The product of this invention is chemically distinct from the product of application Ser. No. 222,660 even though they possess similar properties.
The methyl hydroxypropyl cellulose acetate of this invention has a D.S. of about 0.1 to about 1.0 methyl group, preferably about 0.1 to about 0.5; a D.S. of about 0.8 to about 2.5 acetyl groups, preferably about 1 to about 2; and an M.S. of about 2 to about 8 hydroxypropyl groups, preferably about 3.5 to about 4.5.
The purpose of the following paragraph is to explain the use herein of the term "degree of substitution" (D.S.) and degree of molar substitution (M.S.).
The degree of substitution is defined as the average number of hydroxyl groups substituted per anhydroglucose unit. The maximum number of hydroxyl groups per anhydroglucose is three and therefore the theoretical maximum degree of substitution is also three in the case of monofunctional substituents.
In the case of polyfunctional or polymerizable substituents that can react not only with the hydroxyl groups but also with themselves, the number of substituents is no longer limited by the three available hydroxyl groups on the anhydroglucose unit. The term "degree of molar substitution", (M.S.) is adopted and defined simply as the number of moles of substituent per anhydroglucose unit. There is no theoretical maximum value for the degree of molar substitution, (M.S.).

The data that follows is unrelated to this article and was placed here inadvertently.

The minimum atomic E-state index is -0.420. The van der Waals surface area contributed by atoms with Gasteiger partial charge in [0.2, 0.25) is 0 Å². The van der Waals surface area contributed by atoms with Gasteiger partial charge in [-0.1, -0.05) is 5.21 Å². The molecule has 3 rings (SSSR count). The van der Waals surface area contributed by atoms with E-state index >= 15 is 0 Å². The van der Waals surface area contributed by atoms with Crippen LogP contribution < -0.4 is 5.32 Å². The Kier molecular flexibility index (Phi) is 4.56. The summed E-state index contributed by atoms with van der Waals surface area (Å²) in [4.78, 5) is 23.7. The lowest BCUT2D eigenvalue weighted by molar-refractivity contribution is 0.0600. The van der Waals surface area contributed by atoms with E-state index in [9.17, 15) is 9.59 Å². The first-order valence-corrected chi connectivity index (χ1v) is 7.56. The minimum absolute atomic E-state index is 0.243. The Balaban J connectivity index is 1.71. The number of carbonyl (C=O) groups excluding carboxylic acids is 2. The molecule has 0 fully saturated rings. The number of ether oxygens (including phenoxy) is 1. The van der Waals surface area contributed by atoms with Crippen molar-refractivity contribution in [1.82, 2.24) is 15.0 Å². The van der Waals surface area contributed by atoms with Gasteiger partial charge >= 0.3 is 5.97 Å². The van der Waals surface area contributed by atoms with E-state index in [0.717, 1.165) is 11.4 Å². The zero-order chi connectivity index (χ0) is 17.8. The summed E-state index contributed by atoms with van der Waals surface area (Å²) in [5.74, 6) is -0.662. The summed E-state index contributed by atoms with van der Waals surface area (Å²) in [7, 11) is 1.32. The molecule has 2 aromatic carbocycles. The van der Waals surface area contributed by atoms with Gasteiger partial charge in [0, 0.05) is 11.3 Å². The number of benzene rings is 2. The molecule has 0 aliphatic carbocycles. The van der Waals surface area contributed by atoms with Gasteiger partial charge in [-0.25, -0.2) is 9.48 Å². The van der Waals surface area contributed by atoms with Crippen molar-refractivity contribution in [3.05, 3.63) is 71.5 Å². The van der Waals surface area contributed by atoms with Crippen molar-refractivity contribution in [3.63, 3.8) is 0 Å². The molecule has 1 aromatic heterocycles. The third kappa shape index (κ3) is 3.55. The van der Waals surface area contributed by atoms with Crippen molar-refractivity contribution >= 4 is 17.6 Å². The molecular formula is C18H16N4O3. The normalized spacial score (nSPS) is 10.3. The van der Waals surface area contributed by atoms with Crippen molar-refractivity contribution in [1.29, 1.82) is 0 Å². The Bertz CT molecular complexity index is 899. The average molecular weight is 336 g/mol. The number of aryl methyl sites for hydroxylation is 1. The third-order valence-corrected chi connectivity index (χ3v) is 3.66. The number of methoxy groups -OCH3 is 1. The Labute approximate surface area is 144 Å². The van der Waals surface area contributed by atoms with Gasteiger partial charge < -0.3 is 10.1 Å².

The amount of polymeric carbohydrate derivative used as a gelling agent is at least about 0.3 grams per 100 ml. of solvent and may be as much as 5 grams per 100 ml. depending upon the desired gel viscosity.
Gels and thickened solutions may be easily prepared by adding the methyl hydroxypropyl cellulose acetate to the solvent under high speed agitation. Heat may be used to speed dissolution. The final gel has a specific gravity substantially that of the solvent being gelled.
The preferred process for making the composition of this invention involves the simultaneous hydroxypropylation and methylation of cellulose with the continued derivatization of cellulose into the acetate ester. Each of these steps may be done independently of each other if desired. That is, the hydroxypropyl cellulose may be obtained from a commercial source and then subjected to the methylation and acetylation procedures.
Following are specific examples showing the method of making methyl hydroxypropyl cellulose acetate and its application in gelling organic solvents.
The following reactants are placed in a reactor with stirring for 45 minutes at 15
______________________________________cellulose 40 g.sodium hydroxide 8 g.toluene 470 ml.water 16 g.______________________________________